The denial by the National Democratic Congress (NDC) about the $13.9 million cost of the Vice Presidents’ official residence has suffered a major setback as documentary evidence from the Architectural and Engineering Services Limited (AESL) – the state agency responsible for costing such projects – supports the figures as put out by Vice president Mahamudu Bawumia.
The knockout document, dated January 2016, is titled Consultancy services for the administration and supervision of construction works of the official residence for the vice presidents of the Republic of Ghana.
It shows that the NDC, under John Mahama in its spirited denial, lied when it put the cost of the project at $5.9 million, the contractor Consor Limited – having received over $8 million as part-payment of the total cost.
The project has stalled because of the non-settlement of the outstanding balance – a fact which debunks the NDC’s argument seeking to paint a varying picture of the cost of the project.
The NDC charge was lied by former presidential staffer, Clement Apaak, who put out the $5.9 million figure to believe that claimed by the vice president.
The tabulated evidence which Nana Akomea, the New Patriotic Party (NPP) Director of Communications, flaunted like a prized game during last Saturday’s segment of the much-followed Joy FM’s ‘Newsfile’ programme, which put the total cost of the project at $14 million, has put paid to the debate over the real cost of the residence as an integrity-injured NDC seeks cover in a media warfare that has backfired.
An obviously excited Nana Akomea could not resist saying based on the evidence the NDC could not be trusted.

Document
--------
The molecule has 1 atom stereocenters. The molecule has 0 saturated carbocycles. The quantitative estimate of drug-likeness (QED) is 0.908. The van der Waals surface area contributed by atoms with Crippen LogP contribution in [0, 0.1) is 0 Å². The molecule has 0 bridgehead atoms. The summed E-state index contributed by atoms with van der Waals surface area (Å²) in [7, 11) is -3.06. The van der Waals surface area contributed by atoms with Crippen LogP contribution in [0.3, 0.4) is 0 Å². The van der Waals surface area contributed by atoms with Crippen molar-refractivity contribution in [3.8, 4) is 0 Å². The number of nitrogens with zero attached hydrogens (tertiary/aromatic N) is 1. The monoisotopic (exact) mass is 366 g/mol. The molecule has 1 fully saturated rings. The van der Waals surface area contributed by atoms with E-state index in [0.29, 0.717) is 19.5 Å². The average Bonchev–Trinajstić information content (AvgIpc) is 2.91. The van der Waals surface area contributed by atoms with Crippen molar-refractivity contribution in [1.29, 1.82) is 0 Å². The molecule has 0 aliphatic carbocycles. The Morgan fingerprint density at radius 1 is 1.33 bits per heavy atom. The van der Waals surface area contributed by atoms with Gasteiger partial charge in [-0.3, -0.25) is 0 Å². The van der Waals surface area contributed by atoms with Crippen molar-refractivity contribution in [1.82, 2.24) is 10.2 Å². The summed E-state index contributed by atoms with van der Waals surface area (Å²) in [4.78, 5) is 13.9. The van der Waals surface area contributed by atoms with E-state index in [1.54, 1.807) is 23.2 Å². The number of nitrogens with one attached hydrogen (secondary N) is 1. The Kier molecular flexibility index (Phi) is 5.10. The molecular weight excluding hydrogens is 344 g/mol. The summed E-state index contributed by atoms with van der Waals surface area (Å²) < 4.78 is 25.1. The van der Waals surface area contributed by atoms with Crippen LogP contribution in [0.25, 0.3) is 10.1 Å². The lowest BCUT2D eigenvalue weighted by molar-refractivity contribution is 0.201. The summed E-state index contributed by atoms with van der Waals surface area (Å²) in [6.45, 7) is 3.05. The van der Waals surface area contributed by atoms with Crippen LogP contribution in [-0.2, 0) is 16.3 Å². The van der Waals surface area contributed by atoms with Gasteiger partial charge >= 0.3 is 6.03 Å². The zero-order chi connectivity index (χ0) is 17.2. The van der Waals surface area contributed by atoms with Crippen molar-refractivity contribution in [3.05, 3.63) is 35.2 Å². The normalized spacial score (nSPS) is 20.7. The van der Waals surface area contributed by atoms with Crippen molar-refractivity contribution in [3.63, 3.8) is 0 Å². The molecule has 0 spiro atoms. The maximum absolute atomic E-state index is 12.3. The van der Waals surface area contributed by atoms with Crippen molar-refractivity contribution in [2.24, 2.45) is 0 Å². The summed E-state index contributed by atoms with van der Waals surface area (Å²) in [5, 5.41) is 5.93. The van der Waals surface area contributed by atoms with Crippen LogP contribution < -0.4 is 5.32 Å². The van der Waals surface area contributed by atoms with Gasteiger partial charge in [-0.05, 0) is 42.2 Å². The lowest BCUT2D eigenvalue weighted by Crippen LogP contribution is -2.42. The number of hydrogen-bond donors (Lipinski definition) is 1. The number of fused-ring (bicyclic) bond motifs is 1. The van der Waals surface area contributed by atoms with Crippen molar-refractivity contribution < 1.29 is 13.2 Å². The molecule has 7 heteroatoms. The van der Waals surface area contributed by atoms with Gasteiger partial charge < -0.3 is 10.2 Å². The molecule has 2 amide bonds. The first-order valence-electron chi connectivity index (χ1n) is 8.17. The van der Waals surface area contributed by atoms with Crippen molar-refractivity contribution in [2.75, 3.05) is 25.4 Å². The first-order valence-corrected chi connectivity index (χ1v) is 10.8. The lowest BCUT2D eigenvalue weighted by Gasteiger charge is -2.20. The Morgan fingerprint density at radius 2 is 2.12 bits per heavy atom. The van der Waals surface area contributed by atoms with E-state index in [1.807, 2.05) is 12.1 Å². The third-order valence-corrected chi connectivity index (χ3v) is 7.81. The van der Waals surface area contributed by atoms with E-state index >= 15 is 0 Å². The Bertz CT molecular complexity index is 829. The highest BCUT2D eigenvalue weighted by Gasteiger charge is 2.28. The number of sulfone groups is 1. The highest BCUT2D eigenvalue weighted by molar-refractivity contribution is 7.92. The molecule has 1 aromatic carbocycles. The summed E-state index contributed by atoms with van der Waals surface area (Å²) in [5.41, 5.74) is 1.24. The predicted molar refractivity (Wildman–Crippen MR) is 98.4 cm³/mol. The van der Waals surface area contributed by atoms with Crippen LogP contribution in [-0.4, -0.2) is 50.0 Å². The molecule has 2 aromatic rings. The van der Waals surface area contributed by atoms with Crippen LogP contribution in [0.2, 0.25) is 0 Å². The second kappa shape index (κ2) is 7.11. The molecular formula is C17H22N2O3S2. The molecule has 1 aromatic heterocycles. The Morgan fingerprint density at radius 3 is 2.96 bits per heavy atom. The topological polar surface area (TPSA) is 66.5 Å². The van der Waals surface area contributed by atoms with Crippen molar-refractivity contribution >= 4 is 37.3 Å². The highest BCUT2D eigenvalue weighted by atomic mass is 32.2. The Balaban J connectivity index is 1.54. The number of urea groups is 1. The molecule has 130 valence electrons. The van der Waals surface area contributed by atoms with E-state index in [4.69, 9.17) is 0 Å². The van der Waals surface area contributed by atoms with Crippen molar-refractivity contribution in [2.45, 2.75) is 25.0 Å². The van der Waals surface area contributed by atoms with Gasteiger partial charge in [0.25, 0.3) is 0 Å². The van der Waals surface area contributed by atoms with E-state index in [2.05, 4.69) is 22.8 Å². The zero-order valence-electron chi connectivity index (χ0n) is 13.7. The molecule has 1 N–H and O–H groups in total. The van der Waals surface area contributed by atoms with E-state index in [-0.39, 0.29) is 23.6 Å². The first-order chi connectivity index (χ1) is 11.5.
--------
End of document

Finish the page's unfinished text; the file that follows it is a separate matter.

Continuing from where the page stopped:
The NDC has so far failed to support its claims that the project was valued at $5.9 million.
“The expenditure would have been much lower had the project been awarded through competitive bidding,” the vice president said – a suggestion which put the NDC on the defensive.
Characteristic of their denial, the NDC descended upon Dr. Bawumia, claiming that he was engaging in petty politricking – their favorite in the post-election political environment. They had earlier told him to exit the political campaign season and be real.
According to the AESL document, the total cost the project is $13,968,252.66 covering the cost of stone fencing works, hard wood panel doors, eternal electrification works, sculpture and emblems.
A total amount of $8,179,138.95 the document shows, had already been expended on the project with an outstanding amount of $5,789,113.71 left to be paid for completion, the document indicates as it depicts pictures of some parts of the building still under construction.
The authenticity of the document has been queried by the MP for Bolga Central, Isaac Adongo, opening another front in the raging controversy as he especially said it lacked some critical elements such documents should contain.
He was however, unable to provide opposing evidence but was quick to add that such inability did not take away his right to question the integrity of the document.
Vice President Mahamudu Bawumia is not new to controversy; the now opposition NDC attacks figures whenever he posts these in his public discourse and the like.
While addressing Muslims in Saborn Zonngo last Saturday, he told his audience that he dose not put out figures and details that are not grounded in evidence and integrity.
The vice president had expressed shock over the $13.9 million being spent on the construction of an accommodation for vice presidents, which is currently stalled.
Dr. Bawumia said such a huge amount could have been used to construct many boreholes.
He questioned the decision by the NDC government to invest $14 million on the project.
“I asked; how much is this house actually costing and I was shocked when I was told. Can you believe in Ghana we are building a house to house our vice presidents, and this house is supposed to cost $13.9 million?
“I mean what sort of a house is this supposed to be? Is the gate made of gold? The blocks of gold? A house in Ghana for $13.9 million? I could not believe it,’ he charged.